The set of predicted peptides of the Plasmodium falciparum genome 3D7 [78] was downloaded from PlasmoDB [8]. A Hidden Markov Model search [79] of the predicted proteins encoded by the genome was carried out using a eukaryotic protein kinase profile downloaded from the Pfam database [80]. In addition, PlasmoDB was searched for proteins carrying a Gene Ontology molecular function assignment [81] of 'protein kinase activity' (GO:0004672). This allowed us to constitute an initial list of 108 sequences. After inspection, 15 were removed that had high e-value (>0.01), low HMM scores (<-110) and visibly lacked a protein kinase domain. The remaining 93 sequences were aligned using our own Hidden Markov Model, trained on a complete set of human protein kinases, to check for the presence of the key kinase motifs. In addition, the genomic context of each putative kinase gene was examined to check for missing exons using GeneDB http://www.genedb.org webcite and Artemis [82]. Eight proteins, the first four of which have a PlasmoDB enzyme assignment to EC2.7.1 (phosphotransferases), lacked sufficient similarity to typical eukaryotic protein kinases to be aligned meaningfully across the kinase domain. These sequences were: PF13_0166, PFC0945w, PFE0170c, PFI1275w, MAL7P1.127, MAL7P1.132, PF11_0079 and PF14_0264; they were removed from further analysis. A further 20 sequences constituted the FIKK family (see below). This set of closely related, but atypical, sequences was analysed separately. The remaining 65 sequences represent the complement of typical protein kinases in P. falciparum. Although the Hidden Markov Model used for the alignment is based on an extensive training set, the alignment did require some manual optimisation. This is partly because of the extreme diversity of the gene family and partly because many predicted proteins from P. falciparum contain large repetitive insertions (Hidden Markov Model-based alignment protocols would be expected to cope better in these circumstances than other common methods). A full alignment of the kinase domains is shown in 1. Once a definitive set of the 65 sequences representing typical ePKs had been assembled, a phylogenetic tree was produced using Phylip [83], with the Protdist and Fitch algorithms. Human protein kinases were added to the alignment in order to improve the visualization of the main groups of protein kinases among the P. falciparum sequences. Only gap-free conserved regions of the alignment were used for the construction of the tree (164 amino acid positions). Bootstrap values supporting the branches of the tree are rather low; this is to be expected given the diversity of the protein kinase family.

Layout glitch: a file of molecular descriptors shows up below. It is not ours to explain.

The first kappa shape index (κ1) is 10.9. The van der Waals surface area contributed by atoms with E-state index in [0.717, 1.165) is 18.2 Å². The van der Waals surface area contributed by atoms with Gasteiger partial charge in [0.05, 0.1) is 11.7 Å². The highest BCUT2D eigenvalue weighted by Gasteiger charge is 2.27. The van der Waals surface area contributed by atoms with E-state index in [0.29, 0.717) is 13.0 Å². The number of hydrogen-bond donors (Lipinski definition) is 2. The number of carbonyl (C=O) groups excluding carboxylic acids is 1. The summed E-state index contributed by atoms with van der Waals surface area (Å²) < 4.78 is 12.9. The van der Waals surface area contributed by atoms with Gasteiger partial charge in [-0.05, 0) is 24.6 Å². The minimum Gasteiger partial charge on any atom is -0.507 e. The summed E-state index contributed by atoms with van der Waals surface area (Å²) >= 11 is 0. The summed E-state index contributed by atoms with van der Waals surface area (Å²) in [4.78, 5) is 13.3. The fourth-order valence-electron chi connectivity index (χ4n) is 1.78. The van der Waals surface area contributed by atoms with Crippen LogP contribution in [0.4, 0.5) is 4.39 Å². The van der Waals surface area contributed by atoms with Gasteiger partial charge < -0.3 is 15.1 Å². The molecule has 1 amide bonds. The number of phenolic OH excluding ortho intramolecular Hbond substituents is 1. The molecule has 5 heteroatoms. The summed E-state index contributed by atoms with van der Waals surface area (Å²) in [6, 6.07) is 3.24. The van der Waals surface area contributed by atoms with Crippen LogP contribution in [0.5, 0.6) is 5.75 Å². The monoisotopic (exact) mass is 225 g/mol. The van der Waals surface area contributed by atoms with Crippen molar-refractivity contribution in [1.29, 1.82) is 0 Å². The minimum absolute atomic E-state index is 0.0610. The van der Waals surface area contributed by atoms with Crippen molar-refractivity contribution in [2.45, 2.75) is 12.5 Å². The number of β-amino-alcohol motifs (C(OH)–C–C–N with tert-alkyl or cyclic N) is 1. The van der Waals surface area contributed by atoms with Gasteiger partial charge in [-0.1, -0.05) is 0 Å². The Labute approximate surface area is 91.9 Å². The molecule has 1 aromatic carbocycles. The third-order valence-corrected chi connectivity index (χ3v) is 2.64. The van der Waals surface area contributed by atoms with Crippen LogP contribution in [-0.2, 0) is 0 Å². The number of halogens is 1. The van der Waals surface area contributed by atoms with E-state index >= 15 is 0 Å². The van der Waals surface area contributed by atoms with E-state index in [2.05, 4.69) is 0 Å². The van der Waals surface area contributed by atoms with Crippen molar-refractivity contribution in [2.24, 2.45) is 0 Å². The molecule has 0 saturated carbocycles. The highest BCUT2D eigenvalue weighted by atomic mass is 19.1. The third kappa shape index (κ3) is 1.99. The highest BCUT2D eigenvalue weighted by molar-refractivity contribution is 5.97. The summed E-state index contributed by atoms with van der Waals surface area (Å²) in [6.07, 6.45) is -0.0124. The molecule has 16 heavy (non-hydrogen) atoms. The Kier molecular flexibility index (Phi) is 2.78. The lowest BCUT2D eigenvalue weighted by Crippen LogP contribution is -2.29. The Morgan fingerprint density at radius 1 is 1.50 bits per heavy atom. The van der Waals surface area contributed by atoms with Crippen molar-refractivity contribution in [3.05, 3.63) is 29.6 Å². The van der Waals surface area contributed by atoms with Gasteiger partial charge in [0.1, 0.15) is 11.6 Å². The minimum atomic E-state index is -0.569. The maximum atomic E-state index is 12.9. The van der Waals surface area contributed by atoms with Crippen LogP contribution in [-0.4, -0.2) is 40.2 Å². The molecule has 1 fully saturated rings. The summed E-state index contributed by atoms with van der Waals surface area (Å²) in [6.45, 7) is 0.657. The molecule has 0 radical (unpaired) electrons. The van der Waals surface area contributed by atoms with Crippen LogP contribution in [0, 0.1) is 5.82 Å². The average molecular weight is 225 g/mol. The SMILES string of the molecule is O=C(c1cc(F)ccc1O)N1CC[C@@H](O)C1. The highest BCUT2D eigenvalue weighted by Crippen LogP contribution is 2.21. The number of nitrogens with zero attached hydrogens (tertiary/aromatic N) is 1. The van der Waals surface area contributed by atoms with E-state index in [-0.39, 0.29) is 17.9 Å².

Authors' contributions

PW performed most of the database searches for ePK-related sequences and constructed the FIKK phylogenetic tree; LE contributed to the searches for aPKs, compiled expression data and performed the in silico and in vitro analyses of the FIKK family. JP generated the HMM-derived alignments, constructed the ePK phylogenetic trees and contributed significantly to their description in the text. CD coordinated the study and wrote the larger part of the manuscript. All authors read and approved the manuscript.

Additional File 3. Alignement of the 20 FIKK sequences used to construct the tree in Fig. 6.

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Acknowledgements

This work was made possible by the availability of the P. falciparum genome database PlasmoDB. We are indebted to all members of the team which contributed to the development of this database, which is proving an invaluable tool for molecular research on malaria. We thank the authors of the Le Roch et al. and Bozdech et al. microarray studies for making their raw data available for compilation on the PlasmoDB website. Financial support for the Plasmodium Genome Consortium was provided by the Burroughs Wellcome Fund, the Wellcome Trust, the National Institutes of Health (NIAID) and the U.S. Department of Defense, Military Infectious Diseases Research Program. Financial Support for PlasmoDB was provided by the Burroughs Wellcome Fund.

Work in the C.D. laboratory is supported by the UNDP/World Bank/WHO Special Program for Research and Training in Tropical Diseases (TDR), by the French Ministère de la Défense (Délégation Générale pour l'Armement [DGA]), by the French-South African joint program on Science and Technology, and by INSERM. L.E. is the recipient of a studentship awarded by the French Délégation Générale pour l'Armement (DGA).

We are grateful to A. Schneider and O. Puijalon (Institut Pasteur, Paris) for freely discussing their data on the R45 antigen/FIKK family prior to publication, to O. Billker (Imperial College, London) for critical reading of the manuscript, and to T. Monteil for help with the FIKK RT-PCR experiments.